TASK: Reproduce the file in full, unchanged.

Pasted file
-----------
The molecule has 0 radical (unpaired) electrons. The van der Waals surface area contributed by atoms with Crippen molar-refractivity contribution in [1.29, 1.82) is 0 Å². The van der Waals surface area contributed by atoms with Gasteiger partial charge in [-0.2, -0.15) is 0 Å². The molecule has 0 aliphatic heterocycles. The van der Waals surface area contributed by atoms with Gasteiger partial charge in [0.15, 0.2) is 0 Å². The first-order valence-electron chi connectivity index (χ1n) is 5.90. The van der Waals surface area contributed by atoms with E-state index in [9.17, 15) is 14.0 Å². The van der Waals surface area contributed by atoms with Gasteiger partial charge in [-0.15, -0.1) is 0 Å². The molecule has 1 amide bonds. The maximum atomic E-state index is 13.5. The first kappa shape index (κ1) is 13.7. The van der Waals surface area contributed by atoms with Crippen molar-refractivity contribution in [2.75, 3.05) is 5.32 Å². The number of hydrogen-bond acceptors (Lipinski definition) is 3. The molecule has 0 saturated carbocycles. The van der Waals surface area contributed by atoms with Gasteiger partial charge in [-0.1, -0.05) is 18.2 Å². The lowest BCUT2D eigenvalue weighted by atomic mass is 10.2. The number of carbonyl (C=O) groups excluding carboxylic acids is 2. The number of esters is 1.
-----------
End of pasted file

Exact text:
The molecule has 0 radical (unpaired) electrons. The van der Waals surface area contributed by atoms with Crippen molar-refractivity contribution in [1.29, 1.82) is 0 Å². The van der Waals surface area contributed by atoms with Gasteiger partial charge in [-0.2, -0.15) is 0 Å². The molecule has 0 aliphatic heterocycles. The van der Waals surface area contributed by atoms with Gasteiger partial charge in [0.15, 0.2) is 0 Å². The first-order valence-electron chi connectivity index (χ1n) is 5.90. The van der Waals surface area contributed by atoms with E-state index in [9.17, 15) is 14.0 Å². The van der Waals surface area contributed by atoms with Gasteiger partial charge in [-0.15, -0.1) is 0 Å². The molecule has 1 amide bonds. The maximum atomic E-state index is 13.5. The first kappa shape index (κ1) is 13.7. The van der Waals surface area contributed by atoms with Crippen molar-refractivity contribution in [2.75, 3.05) is 5.32 Å². The number of hydrogen-bond acceptors (Lipinski definition) is 3. The molecule has 0 saturated carbocycles. The van der Waals surface area contributed by atoms with Gasteiger partial charge in [-0.1, -0.05) is 18.2 Å². The lowest BCUT2D eigenvalue weighted by atomic mass is 10.2. The number of carbonyl (C=O) groups excluding carboxylic acids is 2. The number of esters is 1.